You might notice a few other items on there - I was hoping to test the corn with some smoke, and the sausage is just a packaged kielbasa I tossed on. By this point I think the hickory was played out, so the hour they were on there was pretty much just charcoal grilling. I tossed the wings on the gas grill for about 2 mins per side, and oh dear lord did we hit the jackpot.

 

The Good:

 

700

 

I didn't bother tossing them in sauce - I dipped a couple in some commercial sauces we had in the house, and they were totally fine without those. Deep smoke flavor, nice crispy skin from the grill, and I ate myself sick.

 

The OK:

 

Sausage and corn were perfectly fine, but not terribly interesting. Cooked, but without the hickory they didn't taste any different. The kielbasa was also pretty strongly spiced, so I'm not sure it would have made any difference.

 

The... well, the So-So:

 

 

I think I got a decent smoke ring, and the flavor was good, but the meat was much tougher than I wanted. We didn't end up eating much, and I'm going to try and salvage the leftovers by adding it to a chili or something I can braise. The hickory will go nicely with a stew, and perhaps it will soften up.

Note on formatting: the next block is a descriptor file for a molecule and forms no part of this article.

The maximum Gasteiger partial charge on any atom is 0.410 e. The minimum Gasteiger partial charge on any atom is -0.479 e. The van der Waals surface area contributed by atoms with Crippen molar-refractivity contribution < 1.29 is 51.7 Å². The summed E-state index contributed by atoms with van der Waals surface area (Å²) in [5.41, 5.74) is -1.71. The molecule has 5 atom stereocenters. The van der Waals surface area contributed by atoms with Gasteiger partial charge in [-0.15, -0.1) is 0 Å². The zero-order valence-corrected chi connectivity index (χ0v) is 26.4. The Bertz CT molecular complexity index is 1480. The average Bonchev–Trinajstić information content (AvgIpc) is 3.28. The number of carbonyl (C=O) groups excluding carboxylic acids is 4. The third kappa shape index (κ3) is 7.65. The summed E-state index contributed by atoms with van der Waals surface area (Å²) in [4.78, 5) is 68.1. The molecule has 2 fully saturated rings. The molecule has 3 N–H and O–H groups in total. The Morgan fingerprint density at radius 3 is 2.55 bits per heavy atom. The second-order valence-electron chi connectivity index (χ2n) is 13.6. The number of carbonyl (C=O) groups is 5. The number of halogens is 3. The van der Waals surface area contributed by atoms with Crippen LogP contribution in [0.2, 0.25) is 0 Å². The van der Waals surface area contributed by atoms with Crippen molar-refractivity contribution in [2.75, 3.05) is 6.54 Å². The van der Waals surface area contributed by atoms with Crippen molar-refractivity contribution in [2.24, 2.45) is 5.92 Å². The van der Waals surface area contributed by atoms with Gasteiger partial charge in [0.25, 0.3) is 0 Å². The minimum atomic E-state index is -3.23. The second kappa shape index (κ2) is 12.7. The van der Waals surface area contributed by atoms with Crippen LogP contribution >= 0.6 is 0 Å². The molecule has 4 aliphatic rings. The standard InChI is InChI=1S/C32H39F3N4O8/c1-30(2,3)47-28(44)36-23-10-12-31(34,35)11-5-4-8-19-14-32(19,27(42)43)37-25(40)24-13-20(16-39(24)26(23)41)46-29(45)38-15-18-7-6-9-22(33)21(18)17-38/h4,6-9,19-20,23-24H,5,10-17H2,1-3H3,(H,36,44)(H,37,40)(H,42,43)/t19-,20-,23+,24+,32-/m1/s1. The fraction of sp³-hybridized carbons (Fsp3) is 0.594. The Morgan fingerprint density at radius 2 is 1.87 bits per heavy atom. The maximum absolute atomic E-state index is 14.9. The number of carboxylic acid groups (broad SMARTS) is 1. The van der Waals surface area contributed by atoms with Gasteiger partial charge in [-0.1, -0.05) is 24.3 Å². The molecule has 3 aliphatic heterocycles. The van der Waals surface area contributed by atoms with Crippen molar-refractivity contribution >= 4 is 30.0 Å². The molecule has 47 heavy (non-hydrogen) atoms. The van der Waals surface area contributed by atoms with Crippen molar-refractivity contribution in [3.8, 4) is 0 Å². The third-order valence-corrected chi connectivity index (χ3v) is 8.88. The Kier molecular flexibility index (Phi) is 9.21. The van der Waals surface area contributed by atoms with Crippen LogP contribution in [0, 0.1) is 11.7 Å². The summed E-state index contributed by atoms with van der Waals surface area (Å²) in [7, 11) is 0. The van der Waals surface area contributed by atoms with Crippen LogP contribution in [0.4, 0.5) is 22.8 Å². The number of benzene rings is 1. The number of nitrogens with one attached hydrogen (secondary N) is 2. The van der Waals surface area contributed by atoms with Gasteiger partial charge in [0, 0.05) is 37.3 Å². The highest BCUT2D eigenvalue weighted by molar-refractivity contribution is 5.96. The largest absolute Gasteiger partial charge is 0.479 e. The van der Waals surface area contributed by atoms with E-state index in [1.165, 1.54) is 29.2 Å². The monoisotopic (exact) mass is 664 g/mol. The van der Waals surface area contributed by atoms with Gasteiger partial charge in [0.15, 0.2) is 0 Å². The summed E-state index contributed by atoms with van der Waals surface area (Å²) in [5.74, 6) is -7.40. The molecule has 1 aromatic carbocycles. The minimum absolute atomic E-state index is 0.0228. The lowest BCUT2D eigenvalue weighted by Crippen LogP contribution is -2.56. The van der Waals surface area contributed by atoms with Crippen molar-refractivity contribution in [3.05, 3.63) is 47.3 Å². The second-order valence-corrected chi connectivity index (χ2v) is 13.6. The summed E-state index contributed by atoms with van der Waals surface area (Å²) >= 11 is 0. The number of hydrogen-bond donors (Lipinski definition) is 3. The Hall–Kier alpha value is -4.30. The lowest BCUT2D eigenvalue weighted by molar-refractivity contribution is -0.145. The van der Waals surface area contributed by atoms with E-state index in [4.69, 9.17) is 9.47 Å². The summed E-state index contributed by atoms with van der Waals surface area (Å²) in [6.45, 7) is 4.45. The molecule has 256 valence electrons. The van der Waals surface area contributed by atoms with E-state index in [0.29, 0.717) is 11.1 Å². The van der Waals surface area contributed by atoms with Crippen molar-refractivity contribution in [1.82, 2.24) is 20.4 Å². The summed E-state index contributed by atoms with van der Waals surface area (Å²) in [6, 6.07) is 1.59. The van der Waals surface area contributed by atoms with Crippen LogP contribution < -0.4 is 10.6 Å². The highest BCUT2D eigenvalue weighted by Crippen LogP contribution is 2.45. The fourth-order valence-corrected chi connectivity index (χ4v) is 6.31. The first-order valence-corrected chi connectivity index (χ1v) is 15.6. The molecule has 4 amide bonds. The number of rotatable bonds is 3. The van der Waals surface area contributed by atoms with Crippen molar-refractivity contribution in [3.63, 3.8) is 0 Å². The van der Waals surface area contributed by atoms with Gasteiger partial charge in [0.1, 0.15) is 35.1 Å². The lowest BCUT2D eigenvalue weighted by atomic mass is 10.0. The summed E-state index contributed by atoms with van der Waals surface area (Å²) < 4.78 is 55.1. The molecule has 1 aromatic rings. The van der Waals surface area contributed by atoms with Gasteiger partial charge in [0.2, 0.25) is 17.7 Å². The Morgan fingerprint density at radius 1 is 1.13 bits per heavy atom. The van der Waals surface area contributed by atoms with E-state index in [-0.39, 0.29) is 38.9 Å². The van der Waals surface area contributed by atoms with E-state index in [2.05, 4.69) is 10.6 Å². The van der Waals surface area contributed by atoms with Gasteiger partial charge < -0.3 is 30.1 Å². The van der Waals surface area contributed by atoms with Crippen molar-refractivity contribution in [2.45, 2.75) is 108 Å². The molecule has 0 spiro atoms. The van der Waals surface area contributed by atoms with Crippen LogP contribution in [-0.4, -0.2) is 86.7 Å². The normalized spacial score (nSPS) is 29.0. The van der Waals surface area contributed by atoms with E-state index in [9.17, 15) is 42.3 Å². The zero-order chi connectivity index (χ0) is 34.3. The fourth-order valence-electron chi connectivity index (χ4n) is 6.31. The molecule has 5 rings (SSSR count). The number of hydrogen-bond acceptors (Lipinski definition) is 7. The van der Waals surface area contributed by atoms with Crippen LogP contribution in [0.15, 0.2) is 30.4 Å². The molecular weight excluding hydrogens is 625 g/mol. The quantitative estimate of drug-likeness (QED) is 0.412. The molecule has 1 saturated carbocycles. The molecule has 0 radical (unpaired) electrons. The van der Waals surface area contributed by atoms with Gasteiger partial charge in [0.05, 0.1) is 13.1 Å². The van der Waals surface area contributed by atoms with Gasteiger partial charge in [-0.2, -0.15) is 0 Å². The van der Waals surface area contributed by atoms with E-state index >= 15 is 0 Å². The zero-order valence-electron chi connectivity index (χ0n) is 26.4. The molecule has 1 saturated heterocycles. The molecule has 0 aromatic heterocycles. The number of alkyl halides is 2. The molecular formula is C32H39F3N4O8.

So lessons learned and steps for the future:

 

  1. Temp control. I don't have it and I need to learn it.
  2. MUST get an instant read thermometer - my long wired one will not give me enough information quickly
  3. I do NOT understand mopping and adding liquids along the way to items like this; people talk about it here all the time but I'm not quite getting the concept, so any advice here would be very helpful
  4. I think, though I'm not sure, that I underestimated how much charcoal I needed. I only filled the ring about halfway, and given the breezes and the leaks in the smoker I suspect it burned through what I put in more quickly than I expected. Thoughts?